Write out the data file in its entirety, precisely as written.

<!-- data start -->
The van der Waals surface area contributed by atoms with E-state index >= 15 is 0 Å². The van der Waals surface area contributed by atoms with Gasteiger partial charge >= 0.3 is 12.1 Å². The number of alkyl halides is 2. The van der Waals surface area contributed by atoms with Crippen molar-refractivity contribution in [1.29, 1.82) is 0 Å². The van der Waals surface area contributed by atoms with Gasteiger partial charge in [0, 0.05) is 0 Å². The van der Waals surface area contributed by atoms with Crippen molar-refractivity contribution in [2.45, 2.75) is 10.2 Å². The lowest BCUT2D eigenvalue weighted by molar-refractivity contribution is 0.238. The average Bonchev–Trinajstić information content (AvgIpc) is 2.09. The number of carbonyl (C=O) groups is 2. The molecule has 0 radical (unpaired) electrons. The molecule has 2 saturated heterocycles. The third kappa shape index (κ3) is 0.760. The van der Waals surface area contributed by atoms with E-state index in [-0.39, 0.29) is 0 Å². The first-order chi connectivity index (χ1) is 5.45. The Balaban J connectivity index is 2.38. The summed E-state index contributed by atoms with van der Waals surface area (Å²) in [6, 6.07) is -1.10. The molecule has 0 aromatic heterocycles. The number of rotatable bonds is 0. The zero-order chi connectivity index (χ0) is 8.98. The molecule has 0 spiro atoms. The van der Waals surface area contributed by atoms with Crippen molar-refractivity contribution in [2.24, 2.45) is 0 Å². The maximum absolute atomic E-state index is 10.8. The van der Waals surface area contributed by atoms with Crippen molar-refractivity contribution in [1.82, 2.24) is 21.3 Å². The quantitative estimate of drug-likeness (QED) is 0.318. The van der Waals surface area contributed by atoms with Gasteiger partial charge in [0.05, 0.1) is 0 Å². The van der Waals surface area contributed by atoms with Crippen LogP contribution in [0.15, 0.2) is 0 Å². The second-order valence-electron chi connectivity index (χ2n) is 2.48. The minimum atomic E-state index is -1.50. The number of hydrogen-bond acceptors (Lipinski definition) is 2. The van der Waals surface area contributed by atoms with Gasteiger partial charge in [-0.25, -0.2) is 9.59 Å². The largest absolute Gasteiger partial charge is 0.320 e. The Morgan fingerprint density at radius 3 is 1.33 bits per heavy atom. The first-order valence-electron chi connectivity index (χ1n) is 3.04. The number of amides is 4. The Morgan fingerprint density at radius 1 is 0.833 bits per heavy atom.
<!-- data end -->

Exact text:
The van der Waals surface area contributed by atoms with E-state index >= 15 is 0 Å². The van der Waals surface area contributed by atoms with Gasteiger partial charge >= 0.3 is 12.1 Å². The number of alkyl halides is 2. The van der Waals surface area contributed by atoms with Crippen molar-refractivity contribution in [1.29, 1.82) is 0 Å². The van der Waals surface area contributed by atoms with Gasteiger partial charge in [0, 0.05) is 0 Å². The van der Waals surface area contributed by atoms with Crippen molar-refractivity contribution in [2.45, 2.75) is 10.2 Å². The lowest BCUT2D eigenvalue weighted by molar-refractivity contribution is 0.238. The average Bonchev–Trinajstić information content (AvgIpc) is 2.09. The number of carbonyl (C=O) groups is 2. The molecule has 0 radical (unpaired) electrons. The molecule has 2 saturated heterocycles. The third kappa shape index (κ3) is 0.760. The van der Waals surface area contributed by atoms with E-state index in [-0.39, 0.29) is 0 Å². The first-order chi connectivity index (χ1) is 5.45. The Balaban J connectivity index is 2.38. The summed E-state index contributed by atoms with van der Waals surface area (Å²) in [6, 6.07) is -1.10. The molecule has 0 aromatic heterocycles. The number of rotatable bonds is 0. The zero-order chi connectivity index (χ0) is 8.98. The molecule has 0 spiro atoms. The van der Waals surface area contributed by atoms with Crippen molar-refractivity contribution in [2.24, 2.45) is 0 Å². The maximum absolute atomic E-state index is 10.8. The van der Waals surface area contributed by atoms with Crippen molar-refractivity contribution in [1.82, 2.24) is 21.3 Å². The quantitative estimate of drug-likeness (QED) is 0.318. The van der Waals surface area contributed by atoms with Gasteiger partial charge in [0.05, 0.1) is 0 Å². The van der Waals surface area contributed by atoms with Crippen LogP contribution in [0.15, 0.2) is 0 Å². The second-order valence-electron chi connectivity index (χ2n) is 2.48. The minimum atomic E-state index is -1.50. The number of hydrogen-bond acceptors (Lipinski definition) is 2. The van der Waals surface area contributed by atoms with Gasteiger partial charge in [-0.25, -0.2) is 9.59 Å². The largest absolute Gasteiger partial charge is 0.320 e. The Morgan fingerprint density at radius 3 is 1.33 bits per heavy atom. The first-order valence-electron chi connectivity index (χ1n) is 3.04. The number of amides is 4. The Morgan fingerprint density at radius 1 is 0.833 bits per heavy atom.